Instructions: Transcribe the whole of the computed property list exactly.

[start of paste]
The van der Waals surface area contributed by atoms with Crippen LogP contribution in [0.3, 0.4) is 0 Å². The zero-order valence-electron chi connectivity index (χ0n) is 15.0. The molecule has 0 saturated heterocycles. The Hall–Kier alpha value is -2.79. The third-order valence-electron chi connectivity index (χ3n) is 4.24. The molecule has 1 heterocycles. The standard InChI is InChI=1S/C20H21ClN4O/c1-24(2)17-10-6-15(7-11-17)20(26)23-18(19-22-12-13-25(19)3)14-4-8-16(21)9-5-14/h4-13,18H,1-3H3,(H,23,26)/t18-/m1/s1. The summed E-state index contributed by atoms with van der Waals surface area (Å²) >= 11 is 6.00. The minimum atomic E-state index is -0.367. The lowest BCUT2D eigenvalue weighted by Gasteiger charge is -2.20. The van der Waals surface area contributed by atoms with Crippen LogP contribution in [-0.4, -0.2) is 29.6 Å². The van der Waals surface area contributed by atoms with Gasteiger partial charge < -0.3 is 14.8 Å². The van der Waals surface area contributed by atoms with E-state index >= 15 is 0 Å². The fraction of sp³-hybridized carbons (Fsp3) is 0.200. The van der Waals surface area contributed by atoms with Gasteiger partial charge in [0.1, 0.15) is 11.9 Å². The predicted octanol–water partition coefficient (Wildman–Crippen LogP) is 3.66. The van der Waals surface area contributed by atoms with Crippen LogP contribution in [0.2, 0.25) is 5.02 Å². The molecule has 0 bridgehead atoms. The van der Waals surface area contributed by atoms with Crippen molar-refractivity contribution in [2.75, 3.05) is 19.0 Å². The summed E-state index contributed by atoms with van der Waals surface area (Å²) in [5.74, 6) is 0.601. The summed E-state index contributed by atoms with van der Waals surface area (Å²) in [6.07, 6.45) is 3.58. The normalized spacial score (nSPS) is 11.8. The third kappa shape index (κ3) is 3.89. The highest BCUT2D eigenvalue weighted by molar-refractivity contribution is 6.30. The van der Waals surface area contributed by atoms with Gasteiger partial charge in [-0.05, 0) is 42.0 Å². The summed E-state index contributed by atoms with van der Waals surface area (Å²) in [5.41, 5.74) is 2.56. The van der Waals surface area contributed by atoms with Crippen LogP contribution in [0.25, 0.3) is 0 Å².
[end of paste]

The van der Waals surface area contributed by atoms with Crippen LogP contribution in [0.3, 0.4) is 0 Å². The zero-order valence-electron chi connectivity index (χ0n) is 15.0. The molecule has 0 saturated heterocycles. The Hall–Kier alpha value is -2.79. The third-order valence-electron chi connectivity index (χ3n) is 4.24. The molecule has 1 heterocycles. The standard InChI is InChI=1S/C20H21ClN4O/c1-24(2)17-10-6-15(7-11-17)20(26)23-18(19-22-12-13-25(19)3)14-4-8-16(21)9-5-14/h4-13,18H,1-3H3,(H,23,26)/t18-/m1/s1. The summed E-state index contributed by atoms with van der Waals surface area (Å²) >= 11 is 6.00. The minimum atomic E-state index is -0.367. The lowest BCUT2D eigenvalue weighted by Gasteiger charge is -2.20. The van der Waals surface area contributed by atoms with Crippen LogP contribution in [-0.4, -0.2) is 29.6 Å². The van der Waals surface area contributed by atoms with Gasteiger partial charge < -0.3 is 14.8 Å². The van der Waals surface area contributed by atoms with E-state index >= 15 is 0 Å². The fraction of sp³-hybridized carbons (Fsp3) is 0.200. The van der Waals surface area contributed by atoms with Gasteiger partial charge in [0.1, 0.15) is 11.9 Å². The predicted octanol–water partition coefficient (Wildman–Crippen LogP) is 3.66. The van der Waals surface area contributed by atoms with Crippen LogP contribution in [0.2, 0.25) is 5.02 Å². The molecule has 0 bridgehead atoms. The van der Waals surface area contributed by atoms with Crippen molar-refractivity contribution in [2.75, 3.05) is 19.0 Å². The summed E-state index contributed by atoms with van der Waals surface area (Å²) in [5.74, 6) is 0.601. The summed E-state index contributed by atoms with van der Waals surface area (Å²) in [6.07, 6.45) is 3.58. The normalized spacial score (nSPS) is 11.8. The third kappa shape index (κ3) is 3.89. The highest BCUT2D eigenvalue weighted by molar-refractivity contribution is 6.30. The van der Waals surface area contributed by atoms with Gasteiger partial charge in [-0.05, 0) is 42.0 Å². The summed E-state index contributed by atoms with van der Waals surface area (Å²) in [5.41, 5.74) is 2.56. The van der Waals surface area contributed by atoms with Crippen LogP contribution in [0.25, 0.3) is 0 Å².